These two cases are completely different. You have a professional, who was reportedly never in trouble before this DWI offense, and was sentenced to a month-and-a-half in jail. Next, you have a habitual offender released after a third strike, which freed him to cause further harm, finally, killing someone. Stanley was driving someone else’s vehicle when he struck Key, which is an illegal act and against the expressed conditions of his release, according to newspaper reports.

Here’s my point: In the cited cases, conditional release supported by proper mechanisms befitting the particular crimes would have helped all the parties involved including the respective, economically-pressed counties. Perhaps, additional monitoring of Stanley’s daily alcohol intake with multiple visits to a lab for testing or check-ins could have prevented this loss of Key, a husband and father to three sons.

Instead, why not sentence Lehmberg, who plead guilty and avoided a costly trial, to a suspended sentence and six months to a year of having a breath alcohol ignition interlock device, that dashboard system which prevents car operation unless you breath into it so it can measure your alcohol levels. In this scenario, it is possible Lehmberg would have learned her lesson but, just in case she didn’t, the record would have reflected her plea and conviction, the taxpayers would not have to foot the bill for her 45 days in jail, she would be barred from driving while intoxicated, and she would be free to answer to the voters who put her in office regarding her behavior that was caught on video and is part of the public record.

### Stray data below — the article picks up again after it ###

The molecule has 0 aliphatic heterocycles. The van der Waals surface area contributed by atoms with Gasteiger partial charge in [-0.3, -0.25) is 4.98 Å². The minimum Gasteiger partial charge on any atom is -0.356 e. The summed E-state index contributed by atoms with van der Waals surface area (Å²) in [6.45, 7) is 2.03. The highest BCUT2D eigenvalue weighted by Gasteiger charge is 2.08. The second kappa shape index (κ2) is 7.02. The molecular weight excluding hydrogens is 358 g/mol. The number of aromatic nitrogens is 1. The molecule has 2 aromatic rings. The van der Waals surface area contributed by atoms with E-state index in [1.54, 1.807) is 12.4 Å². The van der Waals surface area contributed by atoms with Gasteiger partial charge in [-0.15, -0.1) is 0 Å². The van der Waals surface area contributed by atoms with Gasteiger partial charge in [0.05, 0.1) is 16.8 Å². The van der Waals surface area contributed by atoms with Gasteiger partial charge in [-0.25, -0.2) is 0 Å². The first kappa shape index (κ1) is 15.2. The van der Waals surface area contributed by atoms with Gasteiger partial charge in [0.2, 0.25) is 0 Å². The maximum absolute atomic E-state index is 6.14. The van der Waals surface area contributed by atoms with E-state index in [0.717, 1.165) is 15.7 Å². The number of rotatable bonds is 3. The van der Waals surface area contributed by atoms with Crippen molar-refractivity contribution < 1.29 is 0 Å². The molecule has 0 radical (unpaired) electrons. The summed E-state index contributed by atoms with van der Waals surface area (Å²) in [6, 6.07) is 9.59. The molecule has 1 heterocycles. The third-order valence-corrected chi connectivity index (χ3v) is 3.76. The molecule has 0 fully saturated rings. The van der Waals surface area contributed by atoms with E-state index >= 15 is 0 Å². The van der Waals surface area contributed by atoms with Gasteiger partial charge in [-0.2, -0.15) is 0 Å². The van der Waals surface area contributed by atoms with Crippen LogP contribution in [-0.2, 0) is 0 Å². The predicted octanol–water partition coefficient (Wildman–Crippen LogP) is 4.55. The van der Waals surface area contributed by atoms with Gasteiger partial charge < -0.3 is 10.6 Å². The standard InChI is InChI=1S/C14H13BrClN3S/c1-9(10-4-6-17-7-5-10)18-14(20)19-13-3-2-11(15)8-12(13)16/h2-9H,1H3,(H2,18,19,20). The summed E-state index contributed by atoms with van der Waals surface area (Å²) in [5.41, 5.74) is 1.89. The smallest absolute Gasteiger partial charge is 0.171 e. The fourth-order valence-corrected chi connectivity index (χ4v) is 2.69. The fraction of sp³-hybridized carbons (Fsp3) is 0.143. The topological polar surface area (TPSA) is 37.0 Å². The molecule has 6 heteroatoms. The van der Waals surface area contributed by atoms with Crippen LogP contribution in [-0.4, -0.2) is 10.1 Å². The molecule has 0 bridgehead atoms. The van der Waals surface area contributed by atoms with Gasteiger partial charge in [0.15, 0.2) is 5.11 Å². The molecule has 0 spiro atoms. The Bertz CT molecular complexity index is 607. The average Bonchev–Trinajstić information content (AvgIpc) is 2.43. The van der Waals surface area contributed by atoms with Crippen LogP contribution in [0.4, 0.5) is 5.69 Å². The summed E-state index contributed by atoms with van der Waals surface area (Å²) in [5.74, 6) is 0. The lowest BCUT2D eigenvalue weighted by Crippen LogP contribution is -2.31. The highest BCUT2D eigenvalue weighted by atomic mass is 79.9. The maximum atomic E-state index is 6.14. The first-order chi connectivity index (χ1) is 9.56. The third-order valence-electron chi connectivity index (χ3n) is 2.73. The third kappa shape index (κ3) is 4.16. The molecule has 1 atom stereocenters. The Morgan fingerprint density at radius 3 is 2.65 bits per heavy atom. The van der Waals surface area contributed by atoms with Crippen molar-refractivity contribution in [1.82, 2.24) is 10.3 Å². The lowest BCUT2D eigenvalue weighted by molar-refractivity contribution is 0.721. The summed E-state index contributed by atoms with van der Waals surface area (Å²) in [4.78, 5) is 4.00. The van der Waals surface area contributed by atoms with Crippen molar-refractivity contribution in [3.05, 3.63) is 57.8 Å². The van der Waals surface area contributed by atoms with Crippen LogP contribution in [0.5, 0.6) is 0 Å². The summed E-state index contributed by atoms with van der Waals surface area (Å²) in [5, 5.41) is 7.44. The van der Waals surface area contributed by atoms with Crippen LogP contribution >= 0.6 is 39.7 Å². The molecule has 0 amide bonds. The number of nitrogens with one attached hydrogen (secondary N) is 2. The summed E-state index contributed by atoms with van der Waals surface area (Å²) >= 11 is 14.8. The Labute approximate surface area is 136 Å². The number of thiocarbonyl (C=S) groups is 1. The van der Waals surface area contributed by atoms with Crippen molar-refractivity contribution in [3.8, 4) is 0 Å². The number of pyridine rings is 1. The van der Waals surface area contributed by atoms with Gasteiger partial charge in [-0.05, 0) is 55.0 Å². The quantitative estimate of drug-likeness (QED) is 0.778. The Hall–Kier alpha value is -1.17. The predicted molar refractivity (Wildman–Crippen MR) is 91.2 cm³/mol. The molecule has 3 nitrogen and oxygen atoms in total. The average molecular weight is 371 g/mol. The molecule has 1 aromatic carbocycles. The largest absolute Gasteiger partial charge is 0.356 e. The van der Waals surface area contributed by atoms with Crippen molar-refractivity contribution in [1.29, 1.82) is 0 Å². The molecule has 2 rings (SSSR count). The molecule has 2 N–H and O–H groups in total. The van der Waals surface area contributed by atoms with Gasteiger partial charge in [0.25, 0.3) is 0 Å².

The Lehmberg and Stanley cases are two extreme examples of what happens in our communities when the wrong release mechanisms are employed without careful consideration of their impact far beyond that of the arrested individual. Much more thought and evaluation has to go into determining what the specific set of release mechanisms will be for each offender and their corresponding crimes. I know, sometimes it takes extreme examples like these to forge effective change.

This much is clear to me: the decision to incarcerate or release someone on bond does not have a cookie-cutter, one-size-fits-all, simple fix. We must address the individual and their particular crime and pair it with a release mechanism that addresses what they are accused of doing. We wouldn’t want someone who is accused of internet crimes from their home computer to be on house arrest along with access to a computer and internet connection. That logic should apply across the spectrum of offenders and the crimes they commit. Subsequently, those accused of DWIs require similar restrictions on access to alcohol, vehicles or any combination of the two.

Do you think Lehmberg, a first-time offender, should have received jail time? If not, what punishment do you feel would have been more appropriate?

Do you think proper release conditions will effectively address recidivism?

Tell us your thoughts in the comments.